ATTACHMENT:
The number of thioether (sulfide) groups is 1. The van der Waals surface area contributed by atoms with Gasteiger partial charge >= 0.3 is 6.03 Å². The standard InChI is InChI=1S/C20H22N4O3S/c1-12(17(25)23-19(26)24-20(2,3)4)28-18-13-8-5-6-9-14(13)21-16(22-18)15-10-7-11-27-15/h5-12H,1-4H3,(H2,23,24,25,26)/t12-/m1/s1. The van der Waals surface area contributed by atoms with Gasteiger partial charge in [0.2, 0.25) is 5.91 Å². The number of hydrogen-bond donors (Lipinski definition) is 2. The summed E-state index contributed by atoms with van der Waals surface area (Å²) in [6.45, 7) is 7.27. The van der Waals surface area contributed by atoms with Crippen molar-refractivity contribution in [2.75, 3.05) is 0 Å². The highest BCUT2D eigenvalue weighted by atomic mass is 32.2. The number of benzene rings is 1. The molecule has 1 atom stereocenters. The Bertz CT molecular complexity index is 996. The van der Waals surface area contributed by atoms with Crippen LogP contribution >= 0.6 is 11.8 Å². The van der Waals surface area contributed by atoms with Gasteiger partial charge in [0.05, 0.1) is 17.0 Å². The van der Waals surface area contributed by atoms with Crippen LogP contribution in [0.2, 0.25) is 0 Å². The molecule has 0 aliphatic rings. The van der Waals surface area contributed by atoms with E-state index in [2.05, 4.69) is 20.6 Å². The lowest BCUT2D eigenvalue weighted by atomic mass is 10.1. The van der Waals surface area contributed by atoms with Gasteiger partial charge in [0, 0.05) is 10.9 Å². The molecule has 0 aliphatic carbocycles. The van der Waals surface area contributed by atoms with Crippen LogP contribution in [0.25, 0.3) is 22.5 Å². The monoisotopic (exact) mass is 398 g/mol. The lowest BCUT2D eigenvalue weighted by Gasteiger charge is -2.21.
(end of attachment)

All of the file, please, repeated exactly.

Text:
The number of thioether (sulfide) groups is 1. The van der Waals surface area contributed by atoms with Gasteiger partial charge >= 0.3 is 6.03 Å². The standard InChI is InChI=1S/C20H22N4O3S/c1-12(17(25)23-19(26)24-20(2,3)4)28-18-13-8-5-6-9-14(13)21-16(22-18)15-10-7-11-27-15/h5-12H,1-4H3,(H2,23,24,25,26)/t12-/m1/s1. The van der Waals surface area contributed by atoms with Gasteiger partial charge in [0.2, 0.25) is 5.91 Å². The number of hydrogen-bond donors (Lipinski definition) is 2. The summed E-state index contributed by atoms with van der Waals surface area (Å²) in [6.45, 7) is 7.27. The van der Waals surface area contributed by atoms with Crippen molar-refractivity contribution in [2.75, 3.05) is 0 Å². The highest BCUT2D eigenvalue weighted by atomic mass is 32.2. The number of benzene rings is 1. The molecule has 1 atom stereocenters. The Bertz CT molecular complexity index is 996. The van der Waals surface area contributed by atoms with Crippen LogP contribution >= 0.6 is 11.8 Å². The van der Waals surface area contributed by atoms with Gasteiger partial charge in [0.05, 0.1) is 17.0 Å². The van der Waals surface area contributed by atoms with Crippen LogP contribution in [0.2, 0.25) is 0 Å². The molecule has 0 aliphatic rings. The van der Waals surface area contributed by atoms with E-state index in [2.05, 4.69) is 20.6 Å². The lowest BCUT2D eigenvalue weighted by atomic mass is 10.1. The van der Waals surface area contributed by atoms with Gasteiger partial charge in [0, 0.05) is 10.9 Å². The molecule has 0 aliphatic carbocycles. The van der Waals surface area contributed by atoms with Crippen LogP contribution in [0.25, 0.3) is 22.5 Å². The monoisotopic (exact) mass is 398 g/mol. The lowest BCUT2D eigenvalue weighted by Gasteiger charge is -2.21.